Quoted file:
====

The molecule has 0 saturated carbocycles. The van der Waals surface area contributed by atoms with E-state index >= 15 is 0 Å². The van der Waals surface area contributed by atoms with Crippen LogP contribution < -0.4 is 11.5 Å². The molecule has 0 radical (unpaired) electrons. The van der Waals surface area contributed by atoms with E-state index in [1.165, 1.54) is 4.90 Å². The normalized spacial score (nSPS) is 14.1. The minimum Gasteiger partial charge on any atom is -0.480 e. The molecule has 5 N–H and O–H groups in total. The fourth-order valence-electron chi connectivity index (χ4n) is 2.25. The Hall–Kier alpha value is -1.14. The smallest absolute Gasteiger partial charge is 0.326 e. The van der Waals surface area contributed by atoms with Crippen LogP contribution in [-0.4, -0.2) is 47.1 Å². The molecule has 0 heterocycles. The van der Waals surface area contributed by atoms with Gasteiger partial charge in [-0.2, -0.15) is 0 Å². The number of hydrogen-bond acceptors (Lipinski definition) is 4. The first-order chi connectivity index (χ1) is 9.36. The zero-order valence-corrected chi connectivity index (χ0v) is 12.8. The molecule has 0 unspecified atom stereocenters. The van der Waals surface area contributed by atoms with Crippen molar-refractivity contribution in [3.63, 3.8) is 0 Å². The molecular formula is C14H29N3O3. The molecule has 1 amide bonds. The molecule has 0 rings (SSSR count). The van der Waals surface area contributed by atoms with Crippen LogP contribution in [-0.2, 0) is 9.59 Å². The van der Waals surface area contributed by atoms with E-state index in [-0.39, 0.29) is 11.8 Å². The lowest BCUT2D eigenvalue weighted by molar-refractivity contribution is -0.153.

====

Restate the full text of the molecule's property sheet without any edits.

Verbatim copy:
The molecule has 0 saturated carbocycles. The van der Waals surface area contributed by atoms with E-state index >= 15 is 0 Å². The van der Waals surface area contributed by atoms with Crippen LogP contribution < -0.4 is 11.5 Å². The molecule has 0 radical (unpaired) electrons. The van der Waals surface area contributed by atoms with E-state index in [1.165, 1.54) is 4.90 Å². The normalized spacial score (nSPS) is 14.1. The minimum Gasteiger partial charge on any atom is -0.480 e. The molecule has 5 N–H and O–H groups in total. The fourth-order valence-electron chi connectivity index (χ4n) is 2.25. The Hall–Kier alpha value is -1.14. The smallest absolute Gasteiger partial charge is 0.326 e. The van der Waals surface area contributed by atoms with Crippen LogP contribution in [-0.4, -0.2) is 47.1 Å². The molecule has 0 heterocycles. The van der Waals surface area contributed by atoms with Gasteiger partial charge in [-0.2, -0.15) is 0 Å². The number of hydrogen-bond acceptors (Lipinski definition) is 4. The first-order chi connectivity index (χ1) is 9.36. The zero-order valence-corrected chi connectivity index (χ0v) is 12.8. The molecule has 0 unspecified atom stereocenters. The van der Waals surface area contributed by atoms with Crippen molar-refractivity contribution in [3.63, 3.8) is 0 Å². The molecular formula is C14H29N3O3. The molecule has 1 amide bonds. The molecule has 0 rings (SSSR count). The van der Waals surface area contributed by atoms with Crippen LogP contribution in [-0.2, 0) is 9.59 Å². The van der Waals surface area contributed by atoms with E-state index in [-0.39, 0.29) is 11.8 Å². The lowest BCUT2D eigenvalue weighted by molar-refractivity contribution is -0.153.